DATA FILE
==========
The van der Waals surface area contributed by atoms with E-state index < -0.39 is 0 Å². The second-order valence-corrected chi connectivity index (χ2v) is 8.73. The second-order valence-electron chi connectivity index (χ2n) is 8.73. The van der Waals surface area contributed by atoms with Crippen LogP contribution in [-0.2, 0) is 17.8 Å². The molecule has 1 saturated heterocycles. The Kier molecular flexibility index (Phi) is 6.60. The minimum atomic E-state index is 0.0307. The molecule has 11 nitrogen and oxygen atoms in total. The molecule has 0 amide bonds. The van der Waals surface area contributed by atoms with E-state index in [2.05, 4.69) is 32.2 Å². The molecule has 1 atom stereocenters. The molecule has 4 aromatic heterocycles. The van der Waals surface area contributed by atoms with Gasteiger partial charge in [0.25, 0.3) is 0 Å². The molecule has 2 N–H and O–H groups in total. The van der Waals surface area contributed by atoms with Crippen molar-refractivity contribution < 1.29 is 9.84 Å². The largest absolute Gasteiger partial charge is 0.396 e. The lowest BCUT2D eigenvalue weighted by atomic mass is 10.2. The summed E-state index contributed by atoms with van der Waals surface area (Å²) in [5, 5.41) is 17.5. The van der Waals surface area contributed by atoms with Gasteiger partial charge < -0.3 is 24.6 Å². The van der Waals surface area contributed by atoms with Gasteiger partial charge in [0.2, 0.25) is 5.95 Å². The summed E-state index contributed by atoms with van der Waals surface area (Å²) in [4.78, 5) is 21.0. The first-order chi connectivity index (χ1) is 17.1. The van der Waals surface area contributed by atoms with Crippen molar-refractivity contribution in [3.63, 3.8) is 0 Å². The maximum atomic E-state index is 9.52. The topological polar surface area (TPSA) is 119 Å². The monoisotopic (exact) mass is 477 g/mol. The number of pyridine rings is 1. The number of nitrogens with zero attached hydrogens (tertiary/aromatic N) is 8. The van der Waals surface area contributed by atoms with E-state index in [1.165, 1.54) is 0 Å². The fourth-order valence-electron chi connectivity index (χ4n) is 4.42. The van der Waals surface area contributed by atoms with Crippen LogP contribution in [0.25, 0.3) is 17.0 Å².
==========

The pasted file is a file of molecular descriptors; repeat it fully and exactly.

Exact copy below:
The van der Waals surface area contributed by atoms with E-state index < -0.39 is 0 Å². The second-order valence-corrected chi connectivity index (χ2v) is 8.73. The second-order valence-electron chi connectivity index (χ2n) is 8.73. The van der Waals surface area contributed by atoms with Crippen LogP contribution in [-0.2, 0) is 17.8 Å². The molecule has 1 saturated heterocycles. The Kier molecular flexibility index (Phi) is 6.60. The minimum atomic E-state index is 0.0307. The molecule has 11 nitrogen and oxygen atoms in total. The molecule has 0 amide bonds. The van der Waals surface area contributed by atoms with E-state index in [2.05, 4.69) is 32.2 Å². The molecule has 1 atom stereocenters. The molecule has 4 aromatic heterocycles. The van der Waals surface area contributed by atoms with Gasteiger partial charge in [0.25, 0.3) is 0 Å². The molecule has 2 N–H and O–H groups in total. The van der Waals surface area contributed by atoms with Crippen molar-refractivity contribution < 1.29 is 9.84 Å². The largest absolute Gasteiger partial charge is 0.396 e. The lowest BCUT2D eigenvalue weighted by atomic mass is 10.2. The summed E-state index contributed by atoms with van der Waals surface area (Å²) in [5, 5.41) is 17.5. The van der Waals surface area contributed by atoms with Gasteiger partial charge < -0.3 is 24.6 Å². The van der Waals surface area contributed by atoms with Gasteiger partial charge in [0.2, 0.25) is 5.95 Å². The summed E-state index contributed by atoms with van der Waals surface area (Å²) in [4.78, 5) is 21.0. The first-order chi connectivity index (χ1) is 17.1. The van der Waals surface area contributed by atoms with Crippen molar-refractivity contribution in [3.63, 3.8) is 0 Å². The maximum atomic E-state index is 9.52. The topological polar surface area (TPSA) is 119 Å². The monoisotopic (exact) mass is 477 g/mol. The number of pyridine rings is 1. The number of nitrogens with zero attached hydrogens (tertiary/aromatic N) is 8. The van der Waals surface area contributed by atoms with E-state index in [1.165, 1.54) is 0 Å². The fourth-order valence-electron chi connectivity index (χ4n) is 4.42. The van der Waals surface area contributed by atoms with Crippen LogP contribution in [0.25, 0.3) is 17.0 Å².